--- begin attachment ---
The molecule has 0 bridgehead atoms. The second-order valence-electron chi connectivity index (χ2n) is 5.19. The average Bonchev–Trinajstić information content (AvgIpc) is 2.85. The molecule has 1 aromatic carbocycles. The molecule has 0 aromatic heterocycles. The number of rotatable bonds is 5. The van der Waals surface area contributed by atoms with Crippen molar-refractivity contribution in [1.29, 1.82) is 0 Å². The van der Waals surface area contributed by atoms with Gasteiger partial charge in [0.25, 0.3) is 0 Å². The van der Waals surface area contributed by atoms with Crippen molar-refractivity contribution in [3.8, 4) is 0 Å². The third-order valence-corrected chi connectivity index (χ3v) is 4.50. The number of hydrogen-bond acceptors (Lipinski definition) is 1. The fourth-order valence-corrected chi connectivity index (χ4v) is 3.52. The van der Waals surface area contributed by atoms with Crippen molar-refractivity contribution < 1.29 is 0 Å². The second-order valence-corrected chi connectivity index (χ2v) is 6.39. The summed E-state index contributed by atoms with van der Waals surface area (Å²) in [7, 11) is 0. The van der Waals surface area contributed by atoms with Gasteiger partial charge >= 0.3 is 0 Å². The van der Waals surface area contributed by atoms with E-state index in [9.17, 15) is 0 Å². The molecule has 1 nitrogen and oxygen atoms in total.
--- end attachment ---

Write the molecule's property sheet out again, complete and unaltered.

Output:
The molecule has 0 bridgehead atoms. The second-order valence-electron chi connectivity index (χ2n) is 5.19. The average Bonchev–Trinajstić information content (AvgIpc) is 2.85. The molecule has 1 aromatic carbocycles. The molecule has 0 aromatic heterocycles. The number of rotatable bonds is 5. The van der Waals surface area contributed by atoms with Crippen molar-refractivity contribution in [1.29, 1.82) is 0 Å². The van der Waals surface area contributed by atoms with Gasteiger partial charge in [0.25, 0.3) is 0 Å². The van der Waals surface area contributed by atoms with Crippen molar-refractivity contribution in [3.8, 4) is 0 Å². The third-order valence-corrected chi connectivity index (χ3v) is 4.50. The number of hydrogen-bond acceptors (Lipinski definition) is 1. The fourth-order valence-corrected chi connectivity index (χ4v) is 3.52. The van der Waals surface area contributed by atoms with Crippen molar-refractivity contribution < 1.29 is 0 Å². The second-order valence-corrected chi connectivity index (χ2v) is 6.39. The summed E-state index contributed by atoms with van der Waals surface area (Å²) in [7, 11) is 0. The van der Waals surface area contributed by atoms with Gasteiger partial charge >= 0.3 is 0 Å². The van der Waals surface area contributed by atoms with E-state index in [9.17, 15) is 0 Å². The molecule has 1 nitrogen and oxygen atoms in total.